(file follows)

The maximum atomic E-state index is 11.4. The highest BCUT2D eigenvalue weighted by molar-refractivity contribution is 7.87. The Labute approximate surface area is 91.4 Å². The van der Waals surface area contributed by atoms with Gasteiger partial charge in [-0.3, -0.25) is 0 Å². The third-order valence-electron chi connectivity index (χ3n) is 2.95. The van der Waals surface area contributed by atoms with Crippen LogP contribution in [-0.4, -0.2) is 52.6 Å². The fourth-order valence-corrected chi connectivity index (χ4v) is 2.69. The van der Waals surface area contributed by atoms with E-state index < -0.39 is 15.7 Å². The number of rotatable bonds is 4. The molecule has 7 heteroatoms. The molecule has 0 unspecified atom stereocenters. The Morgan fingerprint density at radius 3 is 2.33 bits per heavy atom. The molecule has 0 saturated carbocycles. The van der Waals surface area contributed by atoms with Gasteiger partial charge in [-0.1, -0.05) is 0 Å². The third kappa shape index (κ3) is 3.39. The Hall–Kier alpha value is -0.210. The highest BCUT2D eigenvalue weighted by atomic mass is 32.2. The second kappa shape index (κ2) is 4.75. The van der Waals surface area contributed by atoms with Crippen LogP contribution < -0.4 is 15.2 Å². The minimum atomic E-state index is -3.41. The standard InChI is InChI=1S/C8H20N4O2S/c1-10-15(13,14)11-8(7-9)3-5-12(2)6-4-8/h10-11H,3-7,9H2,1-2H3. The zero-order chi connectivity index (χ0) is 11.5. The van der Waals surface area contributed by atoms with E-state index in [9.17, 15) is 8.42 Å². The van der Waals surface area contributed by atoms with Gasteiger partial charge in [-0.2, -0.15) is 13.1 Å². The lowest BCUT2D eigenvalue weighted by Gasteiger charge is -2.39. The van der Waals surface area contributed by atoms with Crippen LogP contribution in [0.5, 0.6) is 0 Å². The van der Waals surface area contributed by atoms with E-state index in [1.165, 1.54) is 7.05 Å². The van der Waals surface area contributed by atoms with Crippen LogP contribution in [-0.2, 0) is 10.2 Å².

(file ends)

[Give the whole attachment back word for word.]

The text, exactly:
The maximum atomic E-state index is 11.4. The highest BCUT2D eigenvalue weighted by molar-refractivity contribution is 7.87. The Labute approximate surface area is 91.4 Å². The van der Waals surface area contributed by atoms with Gasteiger partial charge in [-0.3, -0.25) is 0 Å². The third-order valence-electron chi connectivity index (χ3n) is 2.95. The van der Waals surface area contributed by atoms with Crippen LogP contribution in [-0.4, -0.2) is 52.6 Å². The fourth-order valence-corrected chi connectivity index (χ4v) is 2.69. The van der Waals surface area contributed by atoms with E-state index < -0.39 is 15.7 Å². The number of rotatable bonds is 4. The molecule has 7 heteroatoms. The molecule has 0 unspecified atom stereocenters. The Morgan fingerprint density at radius 3 is 2.33 bits per heavy atom. The molecule has 0 saturated carbocycles. The van der Waals surface area contributed by atoms with Gasteiger partial charge in [-0.1, -0.05) is 0 Å². The third kappa shape index (κ3) is 3.39. The Hall–Kier alpha value is -0.210. The highest BCUT2D eigenvalue weighted by atomic mass is 32.2. The second kappa shape index (κ2) is 4.75. The van der Waals surface area contributed by atoms with Crippen LogP contribution < -0.4 is 15.2 Å². The minimum atomic E-state index is -3.41. The standard InChI is InChI=1S/C8H20N4O2S/c1-10-15(13,14)11-8(7-9)3-5-12(2)6-4-8/h10-11H,3-7,9H2,1-2H3. The zero-order chi connectivity index (χ0) is 11.5. The van der Waals surface area contributed by atoms with E-state index in [9.17, 15) is 8.42 Å². The van der Waals surface area contributed by atoms with Gasteiger partial charge in [-0.2, -0.15) is 13.1 Å². The lowest BCUT2D eigenvalue weighted by Gasteiger charge is -2.39. The van der Waals surface area contributed by atoms with Crippen LogP contribution in [0.5, 0.6) is 0 Å². The van der Waals surface area contributed by atoms with E-state index in [1.165, 1.54) is 7.05 Å². The van der Waals surface area contributed by atoms with Crippen LogP contribution in [-0.2, 0) is 10.2 Å².